Here is an interesting New York Times article that describes the strain felt by Texans who absorbed hundreds of thousands of Hurricane Katrina evacuees, and then took a direct hit from Hurricane Rita.
In East Texas, state officials are seeking roughly $1 billion in new federal block-grant money to house people whose homes were destroyed by Hurricane Rita.
Texas officials concede that their coast was not pummeled nearly as badly as their neighbors in Louisiana, but they argue that their residents did not evacuate and were now trying to live in squalid, mold-infested conditions.
"I have been to the Ninth Ward," said Mark Viator, chairman of the Recovery Coalition of Southeast Texas, speaking of the most devastated neighborhood in New Orleans. "There is debris in the Ninth Ward, but you don't have people. We say, send the money where the people are."
Henry Bowie, who lives in Port Arthur, a city with high unemployment and many poor residents, is the sort of person Mr. Viator thinks should get federal housing money. His house is a patchwork of broken roofing, and light is visible through the floorboards because the house is off its foundation. Black mold grows up the sides of the walls, but Mr. Bowie, who undergoes dialysis three times a week, remains there with his wife and teenage son.
... Mayor Guy N. Goodson of Beaumont, where thousands of homes were damaged, said he would like to see federal reimbursements for debris removal there rise to 90 percent of costs from 75 percent, equaling what it was in Louisiana. Mayor Goodson said his area suffered inattention because its residents had done the right thing: evacuating and rebuilding without complaint after Hurricane Rita cut its path.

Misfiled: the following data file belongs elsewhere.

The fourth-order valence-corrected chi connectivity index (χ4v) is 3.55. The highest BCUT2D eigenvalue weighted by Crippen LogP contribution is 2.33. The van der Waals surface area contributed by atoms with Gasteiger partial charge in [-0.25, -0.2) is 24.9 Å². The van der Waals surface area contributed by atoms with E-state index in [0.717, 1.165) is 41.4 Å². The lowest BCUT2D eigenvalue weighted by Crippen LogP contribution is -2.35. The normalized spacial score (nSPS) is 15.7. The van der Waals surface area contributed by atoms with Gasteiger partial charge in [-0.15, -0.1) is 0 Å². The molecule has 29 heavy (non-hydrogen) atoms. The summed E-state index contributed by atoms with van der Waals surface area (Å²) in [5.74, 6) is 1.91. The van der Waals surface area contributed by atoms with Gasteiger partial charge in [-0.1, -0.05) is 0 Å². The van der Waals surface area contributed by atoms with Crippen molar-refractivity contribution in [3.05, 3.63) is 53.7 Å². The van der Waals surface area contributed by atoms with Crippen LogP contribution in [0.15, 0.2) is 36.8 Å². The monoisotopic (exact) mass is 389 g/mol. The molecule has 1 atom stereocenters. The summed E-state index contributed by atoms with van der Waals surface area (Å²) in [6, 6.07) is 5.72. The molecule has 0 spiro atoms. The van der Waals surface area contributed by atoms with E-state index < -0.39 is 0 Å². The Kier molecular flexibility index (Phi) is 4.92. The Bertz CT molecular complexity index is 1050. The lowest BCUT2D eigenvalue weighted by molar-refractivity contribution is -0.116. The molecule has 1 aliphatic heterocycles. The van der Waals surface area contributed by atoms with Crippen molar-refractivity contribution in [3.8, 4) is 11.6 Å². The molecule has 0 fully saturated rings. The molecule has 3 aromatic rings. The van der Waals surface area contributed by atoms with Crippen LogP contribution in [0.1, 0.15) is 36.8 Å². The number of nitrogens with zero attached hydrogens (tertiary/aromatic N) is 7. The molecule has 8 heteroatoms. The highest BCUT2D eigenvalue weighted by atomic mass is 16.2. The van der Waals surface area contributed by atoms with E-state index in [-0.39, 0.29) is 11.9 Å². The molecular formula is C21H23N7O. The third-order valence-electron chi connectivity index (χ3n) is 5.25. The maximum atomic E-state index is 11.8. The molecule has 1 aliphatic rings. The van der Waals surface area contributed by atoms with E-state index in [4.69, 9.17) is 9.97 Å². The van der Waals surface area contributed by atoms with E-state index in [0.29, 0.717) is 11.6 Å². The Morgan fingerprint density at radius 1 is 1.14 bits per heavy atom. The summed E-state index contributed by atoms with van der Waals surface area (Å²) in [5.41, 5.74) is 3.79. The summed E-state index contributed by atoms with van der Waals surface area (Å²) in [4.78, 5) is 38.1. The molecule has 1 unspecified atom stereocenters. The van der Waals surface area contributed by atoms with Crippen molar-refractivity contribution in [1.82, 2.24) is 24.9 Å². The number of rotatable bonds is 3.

"There is a great disjoinder in people's minds about disaster," he said. "You see wildfires, you see a tornado, and who can forget the pictures of the Ninth Ward. A vast majority of our area is wind damage. And unfortunately from a sensory standpoint, people just don't coordinate these two very similar disasters."
There's much more in the article about the problems Houston is facing, but I chose to excerpt some details about southeast Texas. I'm a native of that area, and I have seen firsthand the destruction that Hurricane Rita caused. Like the people living in Mississippi, the sensationalism-driven news media has simply ignored the plight of this area. But it is real.
A final thought -- all of the people living in water-damaged and mold-infested housing along the Gulf Coast in the wake of these two hurricanes are going to provide doctors and other medical professionals with a living laboratory of diseases and health ailments caused by exposure to mold and chronically damp environments. Many people (particularly in the construction and insurance industries) have dismissed the idea of mold-related diseases as a fantasy cooked up by greedy lawyers. We'll see if they change their minds now.